Domicile On Cobain St.
New Musical Express, July 24, 1993

Goodbye '...Teen Spirit', hello to the strange, anxious, visceral realm of 'In Utero'! Presenting the latest NME world exclusive, an insight into the domestic and creative life of rock's most enigmatic couple, Kurt Cobain and Courtney Love- plus a world-beating preview of the follow-up to 'Nevermind'. While the music industry nervously anticipates the reaction to the new record, NMEs Seattle correspondent, Brian Willis goes on a lunatic midnight mission to befriend Kurt 'n' Courtney, gets invited in for muffins and tea (!) and is treated to a private airing of the planet's most eagerly awaited LP of 1993. So, here we are now, entertain us!

It's after midnight and raining in Seattle. New Model Army have just finished at RKCNDY. Leonard Cohen's show at The Paramount is over. And Hole are about to take the stage at The Off Ramp. There, most definitely, is where the party is.

The Off Ramp is the kind of club you find by accident. Tucked away from the rest of the city and situated next to the freeway, from a distance it looks like a pimple on a model's face. A long, squat building dwarfed by silvery skyscrapers, it stands firm as the shadow of this slick city shadow looms over it with outstretched hands, threatening to squeeze this blatant little blemish off the face of Seattle.

The only indication of life is a small neon sign with a couple of naked women on it and the unambiguous words 'LIVE ENTERTAINMENT'. But the venue generates enough of a racket to compete with the heavy trucks trundling up and down Interstate Five. In fact, the noise soon overtakes those motorised monsters, flips them off and roars ahead of them. This is Seattle, after all.

And inside the Scene section of this afternoon's Seattle Times, squeezed into the bottom lefthand corner of a page, there's a small story that's driven me here tonight. It concerns a ruckus at Kurt Cobain and Courtney Love's house over some guns of his and the fact that they were jamming rather loudly in their garage. A neighbour complained. The cops arrived. They arrested Kurt. He spent three hours in jail and was released on $950 bail.

The police report stated that he was arrested for allegedly assaulting his wife - which Courtney denied. She claimed the argument started over the presence of guns in the house, but only after police asked them if there were any weapons on the premises. Kurt had recently bought three guns and Courtney didn't want them in the house. The fact that the story broke nearly a month after the incident happened gives you a peep into the city of Seattle itself.

SEATTLE HAS more rock stars per square inch than anywhere else in the States right now. It's no longer a city - it's a sound. As a result, the local press treat their rock glitterati with a certain amount of, well, respect. Nirvana, Pearl jam, Alice In Chains, Soundgarden and the whole Sub Pop brood are responsible for busloads of wannabe slackers arriving here in search of the Holy Grunge. It's a city of contradictions, too: on the one hand clean, white and middle class; on the other, the home of a dirty, post-punk music scene that desperately wants to be seen as redneck and trashy.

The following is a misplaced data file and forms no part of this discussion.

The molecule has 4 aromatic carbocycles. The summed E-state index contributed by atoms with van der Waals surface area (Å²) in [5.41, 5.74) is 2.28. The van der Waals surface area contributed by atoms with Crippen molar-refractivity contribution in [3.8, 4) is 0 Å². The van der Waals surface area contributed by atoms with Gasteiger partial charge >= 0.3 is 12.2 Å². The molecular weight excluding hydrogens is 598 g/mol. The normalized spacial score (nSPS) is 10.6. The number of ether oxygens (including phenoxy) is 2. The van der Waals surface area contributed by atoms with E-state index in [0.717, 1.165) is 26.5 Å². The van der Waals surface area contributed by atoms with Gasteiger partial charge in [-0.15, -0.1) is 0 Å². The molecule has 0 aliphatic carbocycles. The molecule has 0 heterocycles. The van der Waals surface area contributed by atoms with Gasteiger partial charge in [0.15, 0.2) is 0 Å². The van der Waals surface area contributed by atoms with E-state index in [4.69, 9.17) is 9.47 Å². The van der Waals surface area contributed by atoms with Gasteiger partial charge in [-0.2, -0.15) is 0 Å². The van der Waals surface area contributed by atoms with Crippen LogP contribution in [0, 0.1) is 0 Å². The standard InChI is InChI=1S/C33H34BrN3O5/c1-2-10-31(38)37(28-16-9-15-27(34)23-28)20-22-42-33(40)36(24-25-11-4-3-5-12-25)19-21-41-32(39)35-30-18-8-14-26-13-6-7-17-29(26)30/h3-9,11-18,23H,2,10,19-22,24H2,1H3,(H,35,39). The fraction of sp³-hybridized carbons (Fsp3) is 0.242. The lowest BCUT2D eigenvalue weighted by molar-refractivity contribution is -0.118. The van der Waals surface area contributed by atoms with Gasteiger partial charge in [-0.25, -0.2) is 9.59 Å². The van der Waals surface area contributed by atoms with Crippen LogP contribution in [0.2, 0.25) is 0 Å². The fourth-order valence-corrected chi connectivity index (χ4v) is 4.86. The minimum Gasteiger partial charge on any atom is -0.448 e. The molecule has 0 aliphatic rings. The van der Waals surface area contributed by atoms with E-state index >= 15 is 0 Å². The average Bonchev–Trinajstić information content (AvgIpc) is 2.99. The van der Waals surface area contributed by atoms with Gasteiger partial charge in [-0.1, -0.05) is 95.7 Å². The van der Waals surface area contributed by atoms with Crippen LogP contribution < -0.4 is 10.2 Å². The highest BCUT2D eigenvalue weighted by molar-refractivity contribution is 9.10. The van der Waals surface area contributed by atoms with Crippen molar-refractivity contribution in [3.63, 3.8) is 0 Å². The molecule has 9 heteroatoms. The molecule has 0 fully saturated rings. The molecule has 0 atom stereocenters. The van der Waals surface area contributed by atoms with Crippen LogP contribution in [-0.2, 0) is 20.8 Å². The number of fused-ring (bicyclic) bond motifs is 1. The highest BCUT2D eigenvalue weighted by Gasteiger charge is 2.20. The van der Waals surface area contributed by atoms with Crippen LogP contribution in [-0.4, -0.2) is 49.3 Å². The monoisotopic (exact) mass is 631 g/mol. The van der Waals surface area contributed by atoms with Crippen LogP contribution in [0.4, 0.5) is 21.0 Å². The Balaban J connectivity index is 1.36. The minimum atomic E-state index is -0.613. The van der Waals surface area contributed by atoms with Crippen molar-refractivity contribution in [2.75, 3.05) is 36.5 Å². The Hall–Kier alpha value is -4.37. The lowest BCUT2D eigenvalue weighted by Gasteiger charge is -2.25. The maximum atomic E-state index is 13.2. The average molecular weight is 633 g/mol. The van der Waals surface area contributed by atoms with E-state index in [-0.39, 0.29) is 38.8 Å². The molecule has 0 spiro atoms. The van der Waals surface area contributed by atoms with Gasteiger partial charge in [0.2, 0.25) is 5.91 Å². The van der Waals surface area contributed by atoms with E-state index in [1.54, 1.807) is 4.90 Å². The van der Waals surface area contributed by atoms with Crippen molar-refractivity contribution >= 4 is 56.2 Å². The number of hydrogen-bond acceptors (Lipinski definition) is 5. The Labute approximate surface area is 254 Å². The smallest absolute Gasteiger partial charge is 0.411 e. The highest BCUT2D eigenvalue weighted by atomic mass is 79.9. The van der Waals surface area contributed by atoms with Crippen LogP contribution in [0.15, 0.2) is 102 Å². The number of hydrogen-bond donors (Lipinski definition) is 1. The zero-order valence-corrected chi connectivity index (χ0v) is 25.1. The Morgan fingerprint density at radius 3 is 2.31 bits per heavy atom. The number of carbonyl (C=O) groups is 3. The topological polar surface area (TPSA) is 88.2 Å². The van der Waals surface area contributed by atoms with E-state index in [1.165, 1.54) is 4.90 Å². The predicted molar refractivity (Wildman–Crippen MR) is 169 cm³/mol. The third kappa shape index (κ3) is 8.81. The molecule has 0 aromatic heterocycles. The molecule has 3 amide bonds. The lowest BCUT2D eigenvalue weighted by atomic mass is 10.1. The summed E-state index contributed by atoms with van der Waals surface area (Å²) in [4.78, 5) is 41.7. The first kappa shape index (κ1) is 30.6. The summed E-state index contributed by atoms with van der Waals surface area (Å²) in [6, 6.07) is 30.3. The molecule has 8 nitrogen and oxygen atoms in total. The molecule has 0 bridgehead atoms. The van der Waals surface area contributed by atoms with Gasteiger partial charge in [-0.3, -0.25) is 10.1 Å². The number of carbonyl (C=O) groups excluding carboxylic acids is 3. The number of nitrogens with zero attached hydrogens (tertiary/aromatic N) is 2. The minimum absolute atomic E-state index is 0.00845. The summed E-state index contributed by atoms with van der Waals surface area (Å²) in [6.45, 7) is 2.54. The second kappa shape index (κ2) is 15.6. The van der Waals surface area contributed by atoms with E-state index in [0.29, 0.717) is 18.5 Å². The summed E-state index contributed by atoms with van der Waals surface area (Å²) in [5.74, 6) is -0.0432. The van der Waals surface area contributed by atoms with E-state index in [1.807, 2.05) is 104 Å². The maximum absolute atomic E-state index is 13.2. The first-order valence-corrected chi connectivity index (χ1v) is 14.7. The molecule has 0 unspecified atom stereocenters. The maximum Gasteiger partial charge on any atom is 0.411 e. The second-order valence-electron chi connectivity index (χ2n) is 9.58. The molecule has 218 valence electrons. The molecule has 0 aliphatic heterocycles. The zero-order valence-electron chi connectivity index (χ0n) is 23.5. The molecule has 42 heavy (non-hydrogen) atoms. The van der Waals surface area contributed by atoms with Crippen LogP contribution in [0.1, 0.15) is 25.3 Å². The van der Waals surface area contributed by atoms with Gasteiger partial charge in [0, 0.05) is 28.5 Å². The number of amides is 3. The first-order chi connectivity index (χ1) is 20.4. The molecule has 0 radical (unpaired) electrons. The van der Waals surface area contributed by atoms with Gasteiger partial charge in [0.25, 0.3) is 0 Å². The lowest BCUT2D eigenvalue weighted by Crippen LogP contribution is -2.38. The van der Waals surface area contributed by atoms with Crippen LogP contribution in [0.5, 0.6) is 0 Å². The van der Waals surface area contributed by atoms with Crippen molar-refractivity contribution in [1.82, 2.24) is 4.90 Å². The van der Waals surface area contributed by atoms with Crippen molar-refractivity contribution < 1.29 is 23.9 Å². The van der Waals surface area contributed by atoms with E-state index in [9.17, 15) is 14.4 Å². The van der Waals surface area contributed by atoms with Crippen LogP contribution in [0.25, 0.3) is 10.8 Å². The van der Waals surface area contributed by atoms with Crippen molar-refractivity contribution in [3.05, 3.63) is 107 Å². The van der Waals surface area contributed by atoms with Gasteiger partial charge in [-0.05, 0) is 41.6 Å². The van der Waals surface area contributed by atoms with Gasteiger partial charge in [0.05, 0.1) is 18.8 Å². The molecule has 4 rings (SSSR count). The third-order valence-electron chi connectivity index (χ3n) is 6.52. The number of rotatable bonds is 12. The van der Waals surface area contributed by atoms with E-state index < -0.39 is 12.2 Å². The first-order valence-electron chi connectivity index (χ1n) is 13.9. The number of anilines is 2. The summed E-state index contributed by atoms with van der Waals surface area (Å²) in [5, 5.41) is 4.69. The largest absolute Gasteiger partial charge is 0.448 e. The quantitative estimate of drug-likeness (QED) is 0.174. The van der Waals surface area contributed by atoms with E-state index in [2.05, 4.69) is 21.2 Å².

And while Nirvana were once the talk of the town, lips are now twitching about Engine Kid, another local power trio. Recently signed to Seattle indie C/Z Records, rumour has it their fate was decided over a bowling match between the C/Z staff and their equivalents at the mighty Sub Pop. C/Z won, obviously, and Engine Kid's first single, 'Astronaut', is just out, a controlled, dynamic song that gives a sleepy nod in the direction of Slint, Codeine and Neil Young. Next, they're on their way to Chicago to record their first album with - yep - Steve Albini. Small world, I guess...

Which brings us back to Nirvana, and that already much discussed new album produced by Albini. Rumours have been flying around about its nature for months now, from the original stories of Cobain, Novoselic and Grohl making a resolutely uncommercial 'punk' record, to claims that Geffen had rejected Albini's rough'n'ready work, to the news that Scott 'REM' Litt had been roped in for remixing and cleaning-up duties, right to the incontestable news that it'll be released on September 13.

Considering all the stories nailing Courtney as a Grade A pain in the arse and Kurt's often, ahem, erratic behaviour, I'm beginning to wonder whether trying to talk to them for the NME - to find out the truth about the new album and that arrest incident - is such a good idea. Basically, I'm getting paranoid.

BUT I digress. The Off Ramp's jammed tonight, a sell-out, which forces Courtney to demand, "How many of you are here because of the story in the Seattle Times?" No comment. So she tears into 'Teenage Whore', and the crowd surge forward, flailing around following Courtney's dictates. There's no riot, though, just one woman being gently carried out of a side door by two bouncers. She tells everyone "My favourite band is Echo And The Bunnymen" - and means it - and 'Beautiful Son' is a definite highlight, but overall this is just a warm-up for Hole on safe territory, a mere flexing of muscles. Right at the end Courtney shouts, apropos nothing, "Frances Bean's birthday is the same day as Madonna's and Dan Peters (of Mudhoney)." And that's it.